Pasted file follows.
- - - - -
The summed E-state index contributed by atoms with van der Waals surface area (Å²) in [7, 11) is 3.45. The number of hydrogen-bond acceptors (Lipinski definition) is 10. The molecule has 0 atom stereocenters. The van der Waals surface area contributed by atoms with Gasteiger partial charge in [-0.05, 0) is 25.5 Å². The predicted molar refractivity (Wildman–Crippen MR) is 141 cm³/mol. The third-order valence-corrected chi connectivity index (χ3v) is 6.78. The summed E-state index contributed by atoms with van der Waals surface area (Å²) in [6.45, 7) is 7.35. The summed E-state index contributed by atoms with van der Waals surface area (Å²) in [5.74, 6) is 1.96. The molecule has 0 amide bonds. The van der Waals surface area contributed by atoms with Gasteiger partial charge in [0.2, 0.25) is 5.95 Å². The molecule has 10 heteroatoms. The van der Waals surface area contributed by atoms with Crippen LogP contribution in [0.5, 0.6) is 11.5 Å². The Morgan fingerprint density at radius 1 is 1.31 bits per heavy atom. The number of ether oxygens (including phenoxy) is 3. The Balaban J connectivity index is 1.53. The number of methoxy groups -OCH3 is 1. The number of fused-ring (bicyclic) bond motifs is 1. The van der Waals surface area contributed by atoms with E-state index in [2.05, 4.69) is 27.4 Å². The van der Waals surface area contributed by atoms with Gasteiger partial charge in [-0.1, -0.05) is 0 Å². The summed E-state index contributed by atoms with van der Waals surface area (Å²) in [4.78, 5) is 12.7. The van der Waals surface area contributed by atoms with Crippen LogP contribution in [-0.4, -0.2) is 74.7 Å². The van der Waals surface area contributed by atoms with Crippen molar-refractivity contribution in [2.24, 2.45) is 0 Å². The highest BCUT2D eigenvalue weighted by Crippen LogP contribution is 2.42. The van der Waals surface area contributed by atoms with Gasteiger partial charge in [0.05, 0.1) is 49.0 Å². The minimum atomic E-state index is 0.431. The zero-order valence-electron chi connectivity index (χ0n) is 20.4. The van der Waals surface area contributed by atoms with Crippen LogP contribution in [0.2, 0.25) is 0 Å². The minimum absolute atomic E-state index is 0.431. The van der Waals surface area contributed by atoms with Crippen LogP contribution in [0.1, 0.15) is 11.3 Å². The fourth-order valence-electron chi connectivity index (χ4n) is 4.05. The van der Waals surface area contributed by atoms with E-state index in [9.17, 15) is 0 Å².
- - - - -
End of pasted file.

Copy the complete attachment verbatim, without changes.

The summed E-state index contributed by atoms with van der Waals surface area (Å²) in [7, 11) is 3.45. The number of hydrogen-bond acceptors (Lipinski definition) is 10. The molecule has 0 atom stereocenters. The van der Waals surface area contributed by atoms with Gasteiger partial charge in [-0.05, 0) is 25.5 Å². The predicted molar refractivity (Wildman–Crippen MR) is 141 cm³/mol. The third-order valence-corrected chi connectivity index (χ3v) is 6.78. The summed E-state index contributed by atoms with van der Waals surface area (Å²) in [6.45, 7) is 7.35. The summed E-state index contributed by atoms with van der Waals surface area (Å²) in [5.74, 6) is 1.96. The molecule has 0 amide bonds. The van der Waals surface area contributed by atoms with Gasteiger partial charge in [0.2, 0.25) is 5.95 Å². The molecule has 10 heteroatoms. The van der Waals surface area contributed by atoms with Crippen LogP contribution in [0.5, 0.6) is 11.5 Å². The Morgan fingerprint density at radius 1 is 1.31 bits per heavy atom. The number of ether oxygens (including phenoxy) is 3. The Balaban J connectivity index is 1.53. The number of methoxy groups -OCH3 is 1. The number of fused-ring (bicyclic) bond motifs is 1. The van der Waals surface area contributed by atoms with E-state index in [2.05, 4.69) is 27.4 Å². The van der Waals surface area contributed by atoms with Gasteiger partial charge in [-0.1, -0.05) is 0 Å². The summed E-state index contributed by atoms with van der Waals surface area (Å²) in [4.78, 5) is 12.7. The van der Waals surface area contributed by atoms with Crippen LogP contribution in [-0.4, -0.2) is 74.7 Å². The van der Waals surface area contributed by atoms with Crippen molar-refractivity contribution in [2.24, 2.45) is 0 Å². The highest BCUT2D eigenvalue weighted by Crippen LogP contribution is 2.42. The van der Waals surface area contributed by atoms with Gasteiger partial charge in [0.05, 0.1) is 49.0 Å². The minimum atomic E-state index is 0.431. The zero-order valence-electron chi connectivity index (χ0n) is 20.4. The van der Waals surface area contributed by atoms with Crippen LogP contribution in [0.2, 0.25) is 0 Å². The minimum absolute atomic E-state index is 0.431. The van der Waals surface area contributed by atoms with Crippen LogP contribution in [0.1, 0.15) is 11.3 Å². The fourth-order valence-electron chi connectivity index (χ4n) is 4.05. The van der Waals surface area contributed by atoms with E-state index in [9.17, 15) is 0 Å².